Physicians, researchers and neighbors of a natural gas compressor station in Weymouth, Mass., are skeptical of an environmental assessment that found no public threat from oil, asbestos or arsenic contamination on the site, which formerly housed an oil tank and coal generating station.
Enbridge’s (NYSE:ENB) Algonquin Gas Transmission is accepting comments until Sept. 29 on the Phase II Comprehensive Site Assessment (CSA) conducted by consulting firm TRC Environmental Corp.
At a virtual public hearing Sept. 15, TRC explained the environmental sampling it conducted in response to the discovery of oil in subsurface areas near where an 11.2-million gallon fuel oil tank once stood on the site in the Fore River Basin, an industrial site for decades that is next to two state-designated environmental justice communities.
TRC said it conducted 140 soil borings, dug five test pits, installed 31 groundwater monitoring wells and collected more than 300 soil and 110 groundwater samples at the site of the Weymouth compressor station, which is built on man-made fill that includes bricks, dredged material, coal ash and “clinkers” — noncombustible residue from coal-fired generation. The site is adjacent to a public park, the Kings Cove Conservation Area, and Calpine’s Fore River Energy Center, a 731-MW natural gas combined-cycle generator.
TRC Project Manager Matthew Oliveira said the sampling found the underground oil was not moving or a threat to groundwater and that no asbestos had been found in any of nine kinds of bricks sampled.
“[For] anyone visiting the site, there is no significant risk,” Oliveira said.
But many of the more than 40 people who attended the hearing expressed skepticism of the findings.
Phil Landrigan, director of the Program for Global Public Health and the Common Good at Boston College, said in an interview with NetZero Insider that asbestos-containing bricks used in the former coal plant are strewn around the peninsula where the compressor station is located.
The state’s health impact assessment shows that residents in Weymouth have higher rates of cancer, pediatric asthma and cardiovascular and respiratory diseases. Concern that the compressor could exacerbate health threats have been heightened because the plant has experienced four emergency releases of gas since it went into operation in fall 2020. The most recent release was in May. In February, FERC responded to the earlier releases by issuing an order seeking input on whether it should reverse its approval of the compressor station. FERC’s order is being challenged by the station operator in appellate court. (See Algonquin Gas Appeals FERC Order on Weymouth Compressor.)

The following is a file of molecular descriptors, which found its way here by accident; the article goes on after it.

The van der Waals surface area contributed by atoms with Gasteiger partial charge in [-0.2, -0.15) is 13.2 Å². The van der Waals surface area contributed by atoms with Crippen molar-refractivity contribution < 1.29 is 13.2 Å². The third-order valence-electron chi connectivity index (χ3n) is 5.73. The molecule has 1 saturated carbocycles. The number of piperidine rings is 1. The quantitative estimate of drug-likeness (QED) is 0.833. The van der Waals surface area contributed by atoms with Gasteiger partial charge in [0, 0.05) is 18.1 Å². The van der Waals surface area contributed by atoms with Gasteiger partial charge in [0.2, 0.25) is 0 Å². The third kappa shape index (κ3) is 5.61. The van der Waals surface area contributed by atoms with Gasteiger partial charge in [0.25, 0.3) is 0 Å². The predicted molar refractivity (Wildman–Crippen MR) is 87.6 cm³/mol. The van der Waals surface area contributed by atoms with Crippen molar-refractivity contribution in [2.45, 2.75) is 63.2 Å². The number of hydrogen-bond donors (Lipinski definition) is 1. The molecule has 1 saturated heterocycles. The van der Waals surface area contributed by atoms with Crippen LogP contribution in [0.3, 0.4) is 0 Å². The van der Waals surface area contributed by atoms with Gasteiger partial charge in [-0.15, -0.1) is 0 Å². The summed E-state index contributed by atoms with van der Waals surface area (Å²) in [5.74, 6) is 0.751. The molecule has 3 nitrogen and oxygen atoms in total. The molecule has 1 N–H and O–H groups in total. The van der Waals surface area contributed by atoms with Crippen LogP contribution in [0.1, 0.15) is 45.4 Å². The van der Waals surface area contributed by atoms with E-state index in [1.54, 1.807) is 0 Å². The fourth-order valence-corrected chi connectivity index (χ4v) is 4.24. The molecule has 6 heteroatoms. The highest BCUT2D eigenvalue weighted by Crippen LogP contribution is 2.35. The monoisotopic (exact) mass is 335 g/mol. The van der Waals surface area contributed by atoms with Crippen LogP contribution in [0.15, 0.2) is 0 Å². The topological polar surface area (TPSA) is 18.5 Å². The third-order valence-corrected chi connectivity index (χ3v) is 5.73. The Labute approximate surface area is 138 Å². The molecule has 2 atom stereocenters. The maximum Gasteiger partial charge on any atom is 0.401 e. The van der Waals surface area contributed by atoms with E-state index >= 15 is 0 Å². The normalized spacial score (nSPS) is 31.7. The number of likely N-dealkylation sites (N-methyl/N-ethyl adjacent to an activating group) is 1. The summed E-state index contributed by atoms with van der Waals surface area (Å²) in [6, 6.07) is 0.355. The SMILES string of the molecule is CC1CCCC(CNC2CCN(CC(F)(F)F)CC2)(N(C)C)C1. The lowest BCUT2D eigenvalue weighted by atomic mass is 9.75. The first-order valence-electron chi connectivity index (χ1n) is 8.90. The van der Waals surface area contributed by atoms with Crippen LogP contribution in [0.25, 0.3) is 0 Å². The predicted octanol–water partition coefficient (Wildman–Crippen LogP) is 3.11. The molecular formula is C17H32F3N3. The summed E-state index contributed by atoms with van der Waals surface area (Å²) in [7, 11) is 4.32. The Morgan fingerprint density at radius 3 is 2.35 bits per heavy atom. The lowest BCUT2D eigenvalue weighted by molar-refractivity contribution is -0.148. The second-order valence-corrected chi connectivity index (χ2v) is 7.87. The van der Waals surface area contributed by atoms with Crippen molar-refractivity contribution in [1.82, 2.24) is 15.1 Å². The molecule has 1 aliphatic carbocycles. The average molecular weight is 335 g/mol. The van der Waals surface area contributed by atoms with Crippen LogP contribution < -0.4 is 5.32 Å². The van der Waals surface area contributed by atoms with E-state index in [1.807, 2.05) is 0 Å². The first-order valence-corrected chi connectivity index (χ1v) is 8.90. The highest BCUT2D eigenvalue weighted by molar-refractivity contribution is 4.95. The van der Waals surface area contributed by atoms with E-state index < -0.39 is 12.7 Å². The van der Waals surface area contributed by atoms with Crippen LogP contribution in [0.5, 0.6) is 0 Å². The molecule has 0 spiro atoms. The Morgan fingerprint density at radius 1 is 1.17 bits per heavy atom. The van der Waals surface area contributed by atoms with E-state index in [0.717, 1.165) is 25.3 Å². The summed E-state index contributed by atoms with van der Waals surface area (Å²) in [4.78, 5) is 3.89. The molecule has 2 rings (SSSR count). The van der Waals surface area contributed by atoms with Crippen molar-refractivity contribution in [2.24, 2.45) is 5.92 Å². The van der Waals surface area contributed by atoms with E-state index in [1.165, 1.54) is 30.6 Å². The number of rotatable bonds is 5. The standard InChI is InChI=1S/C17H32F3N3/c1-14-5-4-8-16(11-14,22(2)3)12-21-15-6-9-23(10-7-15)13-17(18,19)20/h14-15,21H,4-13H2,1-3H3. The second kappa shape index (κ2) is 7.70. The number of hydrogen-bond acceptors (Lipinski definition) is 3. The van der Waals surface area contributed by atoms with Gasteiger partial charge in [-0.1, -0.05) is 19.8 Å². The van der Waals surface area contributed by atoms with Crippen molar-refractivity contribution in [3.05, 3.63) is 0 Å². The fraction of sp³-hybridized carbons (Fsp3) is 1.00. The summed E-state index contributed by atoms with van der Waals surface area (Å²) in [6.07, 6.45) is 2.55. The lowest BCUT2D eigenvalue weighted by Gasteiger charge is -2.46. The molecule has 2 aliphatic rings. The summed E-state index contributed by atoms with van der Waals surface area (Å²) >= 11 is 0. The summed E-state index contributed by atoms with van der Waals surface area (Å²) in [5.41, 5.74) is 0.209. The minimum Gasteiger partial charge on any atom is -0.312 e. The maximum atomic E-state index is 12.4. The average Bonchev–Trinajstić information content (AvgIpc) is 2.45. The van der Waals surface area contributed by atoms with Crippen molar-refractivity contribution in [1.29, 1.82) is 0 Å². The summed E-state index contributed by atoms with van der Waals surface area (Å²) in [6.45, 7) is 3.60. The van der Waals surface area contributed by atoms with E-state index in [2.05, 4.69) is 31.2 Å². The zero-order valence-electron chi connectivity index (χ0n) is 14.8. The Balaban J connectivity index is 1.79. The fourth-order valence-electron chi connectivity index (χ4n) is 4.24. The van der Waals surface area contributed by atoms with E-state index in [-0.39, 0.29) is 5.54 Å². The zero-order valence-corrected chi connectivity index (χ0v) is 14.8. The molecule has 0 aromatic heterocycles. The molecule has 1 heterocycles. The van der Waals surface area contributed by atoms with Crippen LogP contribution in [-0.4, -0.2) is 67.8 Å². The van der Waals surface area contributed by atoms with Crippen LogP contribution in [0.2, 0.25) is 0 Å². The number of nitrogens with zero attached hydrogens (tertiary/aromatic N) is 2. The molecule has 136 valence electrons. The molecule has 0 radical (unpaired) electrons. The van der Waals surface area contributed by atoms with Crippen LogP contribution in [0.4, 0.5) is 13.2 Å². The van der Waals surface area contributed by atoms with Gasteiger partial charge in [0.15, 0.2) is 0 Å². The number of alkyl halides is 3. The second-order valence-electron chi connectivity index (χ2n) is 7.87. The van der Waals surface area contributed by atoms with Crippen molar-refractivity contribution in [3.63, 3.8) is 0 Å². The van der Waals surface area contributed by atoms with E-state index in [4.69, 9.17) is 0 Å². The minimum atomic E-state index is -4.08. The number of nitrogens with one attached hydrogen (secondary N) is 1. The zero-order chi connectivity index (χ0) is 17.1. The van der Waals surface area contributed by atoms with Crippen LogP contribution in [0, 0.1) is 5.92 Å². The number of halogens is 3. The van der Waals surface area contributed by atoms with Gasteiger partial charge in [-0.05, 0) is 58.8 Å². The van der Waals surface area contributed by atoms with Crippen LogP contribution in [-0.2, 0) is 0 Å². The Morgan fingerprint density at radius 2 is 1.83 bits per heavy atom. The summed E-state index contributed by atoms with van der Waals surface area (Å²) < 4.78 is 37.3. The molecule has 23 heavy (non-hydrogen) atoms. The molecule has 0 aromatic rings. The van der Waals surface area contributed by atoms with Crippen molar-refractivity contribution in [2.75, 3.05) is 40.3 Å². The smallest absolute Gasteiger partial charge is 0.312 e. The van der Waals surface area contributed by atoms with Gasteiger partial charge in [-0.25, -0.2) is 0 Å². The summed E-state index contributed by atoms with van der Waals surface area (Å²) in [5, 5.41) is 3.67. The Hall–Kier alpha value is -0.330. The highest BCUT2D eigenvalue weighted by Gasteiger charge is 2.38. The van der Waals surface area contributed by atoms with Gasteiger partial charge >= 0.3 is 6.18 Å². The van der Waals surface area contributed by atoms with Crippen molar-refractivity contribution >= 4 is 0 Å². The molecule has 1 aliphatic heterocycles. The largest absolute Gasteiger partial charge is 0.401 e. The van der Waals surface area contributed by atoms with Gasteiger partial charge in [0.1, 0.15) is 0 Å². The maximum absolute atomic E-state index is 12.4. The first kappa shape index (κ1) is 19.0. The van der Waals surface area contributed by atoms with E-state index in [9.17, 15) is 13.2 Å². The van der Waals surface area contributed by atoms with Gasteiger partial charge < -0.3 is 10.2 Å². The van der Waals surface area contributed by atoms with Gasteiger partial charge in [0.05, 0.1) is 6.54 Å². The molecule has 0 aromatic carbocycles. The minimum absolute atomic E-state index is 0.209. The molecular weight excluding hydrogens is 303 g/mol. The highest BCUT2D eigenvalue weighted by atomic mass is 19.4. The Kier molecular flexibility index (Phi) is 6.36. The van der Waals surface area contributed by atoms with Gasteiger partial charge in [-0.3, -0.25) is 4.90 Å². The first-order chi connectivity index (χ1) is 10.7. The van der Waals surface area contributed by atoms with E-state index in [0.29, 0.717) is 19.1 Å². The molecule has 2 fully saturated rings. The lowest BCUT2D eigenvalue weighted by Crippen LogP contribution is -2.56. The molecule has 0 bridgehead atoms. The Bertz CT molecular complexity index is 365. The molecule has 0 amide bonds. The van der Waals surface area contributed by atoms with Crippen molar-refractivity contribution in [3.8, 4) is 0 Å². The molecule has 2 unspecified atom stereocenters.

Landrigan told NetZero Insider that TRC’s evaluation was flawed because it failed to consider the risk of fire and explosion that could cause widespread distribution of all the carcinogens in the fill dirt and incinerate houses in the area. “No question, fire and explosion is the biggest potential hazard associated with this facility,” he said.
Schools and homes for the elderly also sit close enough to the facility that if there was an explosion, they would be incinerated, according to research by the Greater Boston Physicians for Social Responsibility. One of the schools caters to children with special needs and limited mobility, making an evacuation difficult.
“I think one of the reasons that industries, including this compressor station, have been sited there is because it is a low-income, blue collar, 46% minority community with limited political power,” Landrigan said. “I just think it’s morally and ethically wrong.”
Since Enbridge paid TRC for the site assessment, the findings must be “very carefully assessed and possibly discounted,” Landrigan added.
Oliveira, responded at the meeting that the Massachusetts Bureau of Waste Site Cleanup does not require an assessment of the potential risk of explosion.
Fresh in the minds of many of the public commenters and questioners during the public meeting on the impact assessment were the 2018 Merrimack Valley explosions, which killed one, injured 20 and caused 80 fires, displacing 8,000 people.